where have you
been honey?
it's been awhile.
William Maxwell Dec 2018
I realised I was waiting to drown
But I thought of you now and then
The sky's falling down
And I want to feel that pain again
So I still hope you smile
When you hear our old songs on the radio
I know it's been a while
But we've got a long way to go
I miss you singing out of tune...
Lily Nov 2018
The gas meter read
Full, and our hearts were open,
Our walls were torn down.
JR Rhine Oct 2018
High above dear Maple Street
There looms a cold iron curtain of fear
That dares to drop and let all the monsters
Unleash their dreaded promise of chaos
As in Europe despots gift a new World War
Trembling parlors hug the radio

Hallows Eve: the radio
Begins to sing throughout dear Maple Street
The Seventh Trumpet declares all out war
And that heavy iron curtain of fear
Eclipses the sun and invites chaos
In vacant hearts of men into monsters

Halloween Night: the monsters
Now dance to the tune of the radio
Raiding the stores, jumping bridges, chaos
Entombing the stretch of this blood strewn street
Parlors gorging on endless waves of fear
Riding hysteria, imminent war

O great catalyst of war
Twisting the minds of men into monsters
Diving your hands in that great pit of fear
Now throbbing with screams from the radio
No fences nor faces can save Maple Street
Now plunged in the throes of sweet sultry Chaos

And we call it Chaos
This boiling of minds all stewing with war
Once masked with humanity on this street
Now reveals good neighbors make great monsters
Skies of martians (n)or men, the radio
Hissing, twists the knobs and tunes in to fear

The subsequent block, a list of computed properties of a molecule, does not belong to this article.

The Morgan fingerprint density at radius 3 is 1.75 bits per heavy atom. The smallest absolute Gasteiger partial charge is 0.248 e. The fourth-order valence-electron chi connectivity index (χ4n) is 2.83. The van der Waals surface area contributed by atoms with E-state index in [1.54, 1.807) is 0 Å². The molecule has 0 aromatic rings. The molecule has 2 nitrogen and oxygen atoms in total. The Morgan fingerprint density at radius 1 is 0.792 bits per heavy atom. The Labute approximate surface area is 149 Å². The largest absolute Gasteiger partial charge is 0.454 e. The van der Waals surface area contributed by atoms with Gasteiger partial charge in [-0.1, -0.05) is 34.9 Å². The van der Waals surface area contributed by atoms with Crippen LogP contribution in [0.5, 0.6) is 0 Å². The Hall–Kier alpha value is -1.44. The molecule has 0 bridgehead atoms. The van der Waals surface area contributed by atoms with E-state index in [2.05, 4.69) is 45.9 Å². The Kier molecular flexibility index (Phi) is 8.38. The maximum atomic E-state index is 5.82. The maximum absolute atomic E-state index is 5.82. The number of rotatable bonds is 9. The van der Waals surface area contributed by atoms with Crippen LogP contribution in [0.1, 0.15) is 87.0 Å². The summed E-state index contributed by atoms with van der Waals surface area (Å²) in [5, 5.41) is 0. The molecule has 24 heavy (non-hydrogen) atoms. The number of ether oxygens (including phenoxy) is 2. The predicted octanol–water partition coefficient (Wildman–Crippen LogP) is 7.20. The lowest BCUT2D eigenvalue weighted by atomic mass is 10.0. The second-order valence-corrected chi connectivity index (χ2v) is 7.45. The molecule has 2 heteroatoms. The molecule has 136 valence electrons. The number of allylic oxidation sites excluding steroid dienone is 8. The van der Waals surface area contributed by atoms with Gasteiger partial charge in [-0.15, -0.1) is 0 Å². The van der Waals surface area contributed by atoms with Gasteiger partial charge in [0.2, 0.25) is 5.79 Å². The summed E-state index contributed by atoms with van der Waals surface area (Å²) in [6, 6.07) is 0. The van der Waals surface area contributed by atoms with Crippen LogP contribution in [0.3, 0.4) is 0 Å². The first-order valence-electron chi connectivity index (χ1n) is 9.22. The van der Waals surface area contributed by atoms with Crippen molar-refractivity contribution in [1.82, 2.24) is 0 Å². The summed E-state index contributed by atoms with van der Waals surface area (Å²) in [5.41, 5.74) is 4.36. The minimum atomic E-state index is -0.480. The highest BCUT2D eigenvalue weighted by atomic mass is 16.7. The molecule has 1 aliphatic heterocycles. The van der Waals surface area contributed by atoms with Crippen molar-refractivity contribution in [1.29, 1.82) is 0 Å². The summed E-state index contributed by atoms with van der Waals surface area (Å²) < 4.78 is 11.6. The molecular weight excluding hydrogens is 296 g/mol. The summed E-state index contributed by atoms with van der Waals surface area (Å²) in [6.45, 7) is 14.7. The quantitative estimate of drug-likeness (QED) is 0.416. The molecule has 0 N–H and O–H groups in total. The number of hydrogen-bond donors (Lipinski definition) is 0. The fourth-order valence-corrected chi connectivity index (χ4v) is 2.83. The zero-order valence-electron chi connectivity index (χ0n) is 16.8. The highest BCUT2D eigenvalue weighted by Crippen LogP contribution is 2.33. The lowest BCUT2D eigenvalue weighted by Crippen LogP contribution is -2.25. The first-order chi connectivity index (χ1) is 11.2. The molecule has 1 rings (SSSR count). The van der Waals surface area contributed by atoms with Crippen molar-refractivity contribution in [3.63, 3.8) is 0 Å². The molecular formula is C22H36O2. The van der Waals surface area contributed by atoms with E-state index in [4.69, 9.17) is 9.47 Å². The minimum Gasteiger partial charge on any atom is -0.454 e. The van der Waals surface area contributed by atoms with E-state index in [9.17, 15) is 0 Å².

And when that curtain of fear
Draws, and shadeless light casts on the chaos
And the broadcast fades on the radio
And mere fiction rescinds the throne of war
What will we make of all of these monsters
Scattered about in a daze through the street

Where there are minds of fear and war,
Chaos reigns and calls to the sleeping monsters;
Tune in to Welles’s radio on Sterling’s street.
All Hallow's Eve, 80 years ago today, Orson Welles gave his "War of the Worlds" radio broadcast to an America terrified of war, enveloped in fear. I tied it into one of my favorite episodes of the Twilight Zone by the same name, where a neighborhood becomes engrossed in fear, resorting to an animal-like defense that eventually tears apart their humanity.
Jolan Lade Oct 2018
I'm a lonely voice broadcasting radio waves into a deaf space

I'm unwillingly hidding in the shadow of all their grace

My emotions are an lonely civilisation in a empty space

My voice are useless when I'm outside their walls screaming at their gates

All that plays again and again is the shapes of my mistakes

While I'm sitting here wasted and displaced, sad I haven't got what it takes
Still here, locked inside my own sphere
Peter Balkus Oct 2018
I'm not the biggest fan
of Mendelssohn,
but I never turn the radio off,
when he is on.
And more I hear him in the speakers,
more I him want.

I think this day is coming though,
when I'll become
the biggest, biggest ever fan
of Mendelssohn.
Written while listening to "A Midsummer Night's Dream - Scherzo by Felix Mendelssohn" on Classic FM.